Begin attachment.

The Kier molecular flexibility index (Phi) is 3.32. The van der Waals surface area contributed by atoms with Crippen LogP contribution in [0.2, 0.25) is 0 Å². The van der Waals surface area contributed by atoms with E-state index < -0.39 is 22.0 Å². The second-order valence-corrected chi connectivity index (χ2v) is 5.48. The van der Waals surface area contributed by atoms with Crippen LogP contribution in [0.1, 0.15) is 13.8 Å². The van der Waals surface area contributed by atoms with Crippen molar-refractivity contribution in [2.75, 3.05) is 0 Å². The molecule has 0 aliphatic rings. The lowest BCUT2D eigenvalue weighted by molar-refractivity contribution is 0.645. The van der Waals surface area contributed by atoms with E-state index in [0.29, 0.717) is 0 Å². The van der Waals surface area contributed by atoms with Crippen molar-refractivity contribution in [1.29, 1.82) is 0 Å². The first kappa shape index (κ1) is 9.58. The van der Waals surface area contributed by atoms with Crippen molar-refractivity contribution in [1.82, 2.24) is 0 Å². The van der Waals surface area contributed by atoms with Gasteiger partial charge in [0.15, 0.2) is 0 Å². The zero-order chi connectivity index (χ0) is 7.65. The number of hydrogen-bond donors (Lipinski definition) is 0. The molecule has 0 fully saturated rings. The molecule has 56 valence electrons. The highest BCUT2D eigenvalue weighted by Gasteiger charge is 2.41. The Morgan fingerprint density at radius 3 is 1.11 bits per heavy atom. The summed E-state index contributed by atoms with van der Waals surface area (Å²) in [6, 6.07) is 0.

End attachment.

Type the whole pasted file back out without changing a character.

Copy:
The Kier molecular flexibility index (Phi) is 3.32. The van der Waals surface area contributed by atoms with Crippen LogP contribution in [0.2, 0.25) is 0 Å². The van der Waals surface area contributed by atoms with E-state index < -0.39 is 22.0 Å². The second-order valence-corrected chi connectivity index (χ2v) is 5.48. The van der Waals surface area contributed by atoms with Crippen LogP contribution in [0.1, 0.15) is 13.8 Å². The van der Waals surface area contributed by atoms with Crippen molar-refractivity contribution in [2.75, 3.05) is 0 Å². The molecule has 0 aliphatic rings. The lowest BCUT2D eigenvalue weighted by molar-refractivity contribution is 0.645. The van der Waals surface area contributed by atoms with E-state index in [0.29, 0.717) is 0 Å². The van der Waals surface area contributed by atoms with Crippen molar-refractivity contribution in [1.29, 1.82) is 0 Å². The first kappa shape index (κ1) is 9.58. The van der Waals surface area contributed by atoms with Crippen molar-refractivity contribution in [1.82, 2.24) is 0 Å². The van der Waals surface area contributed by atoms with Gasteiger partial charge in [0.15, 0.2) is 0 Å². The zero-order chi connectivity index (χ0) is 7.65. The number of hydrogen-bond donors (Lipinski definition) is 0. The molecule has 0 fully saturated rings. The molecule has 56 valence electrons. The highest BCUT2D eigenvalue weighted by Gasteiger charge is 2.41. The Morgan fingerprint density at radius 3 is 1.11 bits per heavy atom. The summed E-state index contributed by atoms with van der Waals surface area (Å²) in [6, 6.07) is 0.